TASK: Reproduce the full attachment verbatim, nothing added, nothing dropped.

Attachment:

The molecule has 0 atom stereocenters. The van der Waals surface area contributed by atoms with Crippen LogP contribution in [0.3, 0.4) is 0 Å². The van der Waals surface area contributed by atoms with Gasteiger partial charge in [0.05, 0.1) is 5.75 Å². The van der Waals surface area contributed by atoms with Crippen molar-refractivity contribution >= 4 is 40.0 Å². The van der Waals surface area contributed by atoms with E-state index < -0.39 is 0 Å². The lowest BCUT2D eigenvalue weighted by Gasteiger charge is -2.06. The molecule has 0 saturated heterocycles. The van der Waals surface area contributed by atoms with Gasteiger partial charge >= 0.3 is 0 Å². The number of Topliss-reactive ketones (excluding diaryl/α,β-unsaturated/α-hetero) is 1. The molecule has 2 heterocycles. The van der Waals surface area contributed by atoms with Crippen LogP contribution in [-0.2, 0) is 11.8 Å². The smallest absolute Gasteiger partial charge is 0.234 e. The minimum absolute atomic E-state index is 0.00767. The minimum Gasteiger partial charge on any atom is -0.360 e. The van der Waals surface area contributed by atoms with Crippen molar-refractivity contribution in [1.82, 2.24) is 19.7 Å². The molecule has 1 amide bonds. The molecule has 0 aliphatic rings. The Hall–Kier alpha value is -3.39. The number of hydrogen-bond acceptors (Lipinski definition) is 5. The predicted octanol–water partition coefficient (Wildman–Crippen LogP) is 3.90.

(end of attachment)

The molecule has 0 atom stereocenters. The van der Waals surface area contributed by atoms with Crippen LogP contribution in [0.3, 0.4) is 0 Å². The van der Waals surface area contributed by atoms with Gasteiger partial charge in [0.05, 0.1) is 5.75 Å². The van der Waals surface area contributed by atoms with Crippen molar-refractivity contribution >= 4 is 40.0 Å². The van der Waals surface area contributed by atoms with E-state index < -0.39 is 0 Å². The lowest BCUT2D eigenvalue weighted by Gasteiger charge is -2.06. The molecule has 0 saturated heterocycles. The van der Waals surface area contributed by atoms with Gasteiger partial charge >= 0.3 is 0 Å². The number of Topliss-reactive ketones (excluding diaryl/α,β-unsaturated/α-hetero) is 1. The molecule has 2 heterocycles. The van der Waals surface area contributed by atoms with Crippen LogP contribution in [-0.2, 0) is 11.8 Å². The smallest absolute Gasteiger partial charge is 0.234 e. The minimum absolute atomic E-state index is 0.00767. The minimum Gasteiger partial charge on any atom is -0.360 e. The van der Waals surface area contributed by atoms with Crippen molar-refractivity contribution in [1.82, 2.24) is 19.7 Å². The molecule has 1 amide bonds. The molecule has 0 aliphatic rings. The Hall–Kier alpha value is -3.39. The number of hydrogen-bond acceptors (Lipinski definition) is 5. The predicted octanol–water partition coefficient (Wildman–Crippen LogP) is 3.90.